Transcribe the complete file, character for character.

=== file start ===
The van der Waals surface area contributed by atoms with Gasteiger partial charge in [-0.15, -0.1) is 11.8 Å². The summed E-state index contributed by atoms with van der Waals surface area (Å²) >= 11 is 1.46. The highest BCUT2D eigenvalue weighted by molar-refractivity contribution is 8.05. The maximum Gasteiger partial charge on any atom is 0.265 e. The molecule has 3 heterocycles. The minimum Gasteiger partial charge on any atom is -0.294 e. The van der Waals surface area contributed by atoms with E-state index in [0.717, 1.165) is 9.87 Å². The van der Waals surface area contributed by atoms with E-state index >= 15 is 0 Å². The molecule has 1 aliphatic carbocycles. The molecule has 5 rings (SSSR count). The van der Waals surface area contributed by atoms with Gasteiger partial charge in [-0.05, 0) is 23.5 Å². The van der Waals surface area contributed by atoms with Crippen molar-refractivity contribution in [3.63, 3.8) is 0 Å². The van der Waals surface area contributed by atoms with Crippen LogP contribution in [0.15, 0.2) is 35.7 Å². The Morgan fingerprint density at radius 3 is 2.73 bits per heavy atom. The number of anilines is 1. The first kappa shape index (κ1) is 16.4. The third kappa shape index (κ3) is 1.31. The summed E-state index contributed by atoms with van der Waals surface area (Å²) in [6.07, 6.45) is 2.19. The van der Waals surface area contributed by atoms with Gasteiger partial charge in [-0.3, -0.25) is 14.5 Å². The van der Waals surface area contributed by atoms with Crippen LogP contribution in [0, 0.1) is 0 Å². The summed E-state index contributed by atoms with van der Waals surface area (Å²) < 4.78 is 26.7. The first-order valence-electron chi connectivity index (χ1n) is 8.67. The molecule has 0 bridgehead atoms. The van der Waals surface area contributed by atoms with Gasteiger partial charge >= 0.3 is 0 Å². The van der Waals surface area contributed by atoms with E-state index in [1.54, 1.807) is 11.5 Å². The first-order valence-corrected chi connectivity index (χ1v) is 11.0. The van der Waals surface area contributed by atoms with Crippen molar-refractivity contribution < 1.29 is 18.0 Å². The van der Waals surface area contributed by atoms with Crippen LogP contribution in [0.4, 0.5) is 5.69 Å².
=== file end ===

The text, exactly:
The van der Waals surface area contributed by atoms with Gasteiger partial charge in [-0.15, -0.1) is 11.8 Å². The summed E-state index contributed by atoms with van der Waals surface area (Å²) >= 11 is 1.46. The highest BCUT2D eigenvalue weighted by molar-refractivity contribution is 8.05. The maximum Gasteiger partial charge on any atom is 0.265 e. The molecule has 3 heterocycles. The minimum Gasteiger partial charge on any atom is -0.294 e. The van der Waals surface area contributed by atoms with E-state index in [0.717, 1.165) is 9.87 Å². The van der Waals surface area contributed by atoms with E-state index >= 15 is 0 Å². The molecule has 1 aliphatic carbocycles. The molecule has 5 rings (SSSR count). The van der Waals surface area contributed by atoms with Gasteiger partial charge in [-0.05, 0) is 23.5 Å². The van der Waals surface area contributed by atoms with Crippen molar-refractivity contribution in [3.63, 3.8) is 0 Å². The van der Waals surface area contributed by atoms with Crippen LogP contribution in [0.15, 0.2) is 35.7 Å². The Morgan fingerprint density at radius 3 is 2.73 bits per heavy atom. The number of anilines is 1. The first kappa shape index (κ1) is 16.4. The third kappa shape index (κ3) is 1.31. The summed E-state index contributed by atoms with van der Waals surface area (Å²) in [6.07, 6.45) is 2.19. The van der Waals surface area contributed by atoms with Gasteiger partial charge in [-0.3, -0.25) is 14.5 Å². The van der Waals surface area contributed by atoms with Crippen LogP contribution in [0, 0.1) is 0 Å². The summed E-state index contributed by atoms with van der Waals surface area (Å²) < 4.78 is 26.7. The first-order valence-electron chi connectivity index (χ1n) is 8.67. The molecule has 0 bridgehead atoms. The van der Waals surface area contributed by atoms with Gasteiger partial charge >= 0.3 is 0 Å². The van der Waals surface area contributed by atoms with E-state index in [1.54, 1.807) is 11.5 Å². The first-order valence-corrected chi connectivity index (χ1v) is 11.0. The van der Waals surface area contributed by atoms with Crippen molar-refractivity contribution < 1.29 is 18.0 Å². The van der Waals surface area contributed by atoms with Crippen LogP contribution in [0.4, 0.5) is 5.69 Å².